@ 16: E, are you certain that poisons would work on Cayleb? Didn’t the injection that Merlin gave to Cayleb (mentioned offhand in the later portion of OAR) provide immunity to most disease, a longer life, and also resistance to poisons? I don’t have the book onhand, but it was descibed as the body essentially recognizing down to a a genetic level what was its own and what wasn’t – and killing off the whatever wasn’t. That would seem to indicate it would attack poison. Granted, that doesn’t eliminate whatever harmful effects the poison might have, but if it’s slow acting, the nanotech might kill it off first. Something that would cause Cayleb to die in seconds would still probably kill him though.

    I may be misremembering entirely though.

  19. jason says:

    Didnt Merlin use some kind of nano meds on Cayleb to prevent any sickness? Think it would work w/poisons

  20. E says:

    @18 Immunity to disease and longevity yes, poisons: didn’t say.

  21. robert says:

    Does somebody know something? Why are we talking about poisons? ‘Fess up!

  22. Paul says:

    I think poisons just came up as a possible way of taking Cayleb out.

  23. E says:

    Ahh… longevity through health as indirect effect, but no antigerone and nothing about poison.
    Pg 537 in the Paperback of OAR.

  24. Bob G says:

    I really don’t think the Grand Duke would poison Cayleb,knowing that 50,000 armed and potentially P.O.’ed marines are standing offshore, with at least a dozen cannon-eqipped galleons. Still, I’d bring my own wine.

    The image of Merlin tasting, then taking a deep sip of poisoned wine before pouring it down the sand maggot’s throat is amusing.

  25. Jeff Ehlers says:

    I doubt Hektor could find a way to successfully poison Cayleb to begin with.

    And the problem with poisons, especially those strong enough to kill, isn’t that the body doesn’t recognize them as dangerous, but usually that they’re extremely toxic. That’s why many poisons will kill within minutes if they’re in a sufficiently large dose. So in a way it doesn’t matter if Cayleb’s body would recognize it as poison or not. Unless it were a small dose, he could very easily still die even with Merlin’s little wizardry.

  26. E says:

    The best argument I have against poisoning at this point is that it wouldn’t be culturally constant like it has been in Earth history, given that the Big battle of Armageddon was handled with rakurai at the enemy’s home and with swords elsewhere. So Safeholdians have a primarily straitforward approach to mass conflict.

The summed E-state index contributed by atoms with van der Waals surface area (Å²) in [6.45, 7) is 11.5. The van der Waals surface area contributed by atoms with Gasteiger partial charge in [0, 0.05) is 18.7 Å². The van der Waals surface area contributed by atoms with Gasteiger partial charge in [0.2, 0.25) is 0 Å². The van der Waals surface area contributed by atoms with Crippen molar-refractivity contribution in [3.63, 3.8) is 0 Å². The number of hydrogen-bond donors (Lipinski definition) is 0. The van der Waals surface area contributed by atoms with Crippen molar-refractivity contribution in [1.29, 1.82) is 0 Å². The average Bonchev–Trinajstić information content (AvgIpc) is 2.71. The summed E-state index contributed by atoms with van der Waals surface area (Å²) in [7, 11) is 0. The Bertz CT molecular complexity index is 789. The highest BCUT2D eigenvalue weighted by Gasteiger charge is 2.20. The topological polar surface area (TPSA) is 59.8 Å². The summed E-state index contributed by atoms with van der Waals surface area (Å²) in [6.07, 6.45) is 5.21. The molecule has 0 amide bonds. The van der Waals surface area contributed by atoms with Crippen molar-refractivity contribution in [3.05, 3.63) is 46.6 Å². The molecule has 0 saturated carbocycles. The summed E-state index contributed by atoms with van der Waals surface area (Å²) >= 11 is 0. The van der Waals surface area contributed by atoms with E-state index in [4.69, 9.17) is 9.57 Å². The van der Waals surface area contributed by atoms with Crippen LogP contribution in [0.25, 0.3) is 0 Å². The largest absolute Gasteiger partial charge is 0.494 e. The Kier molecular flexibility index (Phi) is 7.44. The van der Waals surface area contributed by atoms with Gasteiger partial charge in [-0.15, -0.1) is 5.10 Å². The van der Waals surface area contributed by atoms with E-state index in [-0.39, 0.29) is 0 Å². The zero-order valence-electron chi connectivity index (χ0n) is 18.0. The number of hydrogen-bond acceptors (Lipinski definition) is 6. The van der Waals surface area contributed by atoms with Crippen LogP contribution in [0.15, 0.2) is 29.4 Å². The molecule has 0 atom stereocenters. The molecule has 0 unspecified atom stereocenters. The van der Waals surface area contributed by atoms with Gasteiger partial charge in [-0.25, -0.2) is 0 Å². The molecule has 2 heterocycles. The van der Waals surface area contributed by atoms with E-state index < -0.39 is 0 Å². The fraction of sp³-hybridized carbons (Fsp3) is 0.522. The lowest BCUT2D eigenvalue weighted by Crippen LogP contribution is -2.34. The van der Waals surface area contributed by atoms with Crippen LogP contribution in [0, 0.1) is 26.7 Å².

The Grand Duke shouldn’t have a reason to poison Cayleb but you never know what motivates a potential enemy.

    Hektor can get Cayleb poisoned if he has independent cells of agents in Zebediah and especially in the palace. My guess would be that Cayleb will spend maybe a five-day in Zebediah if things go right, so whether fireships or poisonings, Hektor will have time to send some orders and have them carried out within that timeframe, especially if he’d had the logistics set up in advance. If he timed a fireship attack to coincide with a state dinner function in which Chayleb was poisoned, all hell would break loose if he could pull off that level of coordinated strike.

    Regardless of Hektor, something is going to happen in Zebediah and really it’s their proximity to the enemy that cranks up how many somethings can happen.

    Happy Memorial Day Weekend!

  27. John Driver says:

    There’s been some speculation that Tomhys Symmyns, the Grand Duke of Zebediah, might try to either poison in some other fashion betray Cayleb. I don’t think that’s likely since Nahrman’s estimation is that not only can Cayleb reach an accomodation with him, but that the Grand Duke will behave himself while Cayleb is in essence holding a knife to his throat. On the other hand, Prince Hektor knows how loyal the Grand Duke is and hasn’t shown the slightest worry about him. This suggests to me that Prince Hektor already has agents in place to take appropriate action. I think it more likely that any action in the next few snippets are going to stem from Hektor’s agents. If those agents act on longstanding contingency instructions and not on newly issued orders from Hektor, then Merlin might not be able to give much advance notice. Things just might get exciting.

  28. RobertHuntingdon says:

    I like your theory JD. Exciting is fun to read! :)


  29. E says:

    Maybe Hektor will do the old fashioned thing and send swordsmen as assassins. I’ve been thinking about Cayleb’s training from Merlin, he hasn’t really had much chance to use the samurai style of swordsmanship and I doubt Weber would have written a whole chapter for it if he didn’t intent a detailed fight involving Cayleb. Plus, there’s Excalibur.

  30. Maggie says:

    Poisoning as a method of assasination is more anecdotal than practical in the long run. In order to do it in a subtle manner the victim must be already sick or debilitated, or the administration must be small amounts long term (Catherine Medici or Blanche White, for example, use of powder arsenic, thalium, poison impregnated gloves). The killer would need to have constant access to the proposed victim. Just cramming the victim with a massive dose (Gee, ingest this huge and obvious dose of nicotine, liquid arsenic, nightshades, etc.) results in the “AAAGH!” moment where the killer is left standing over the corpse with everyone looking at him. Not likely. Only works if you are a Borgia or Strozzi, safe and secure in your home town where no one is going to say it was anything other than indegestion or “the fever”.

  31. Maggie says:

    Personally, if one feels that strongly about it, I prefer the low cut evening dress and the deed done with a pearl handled revolver in a beaded evening bag. Of course if any of you gents did that it would just be—weird…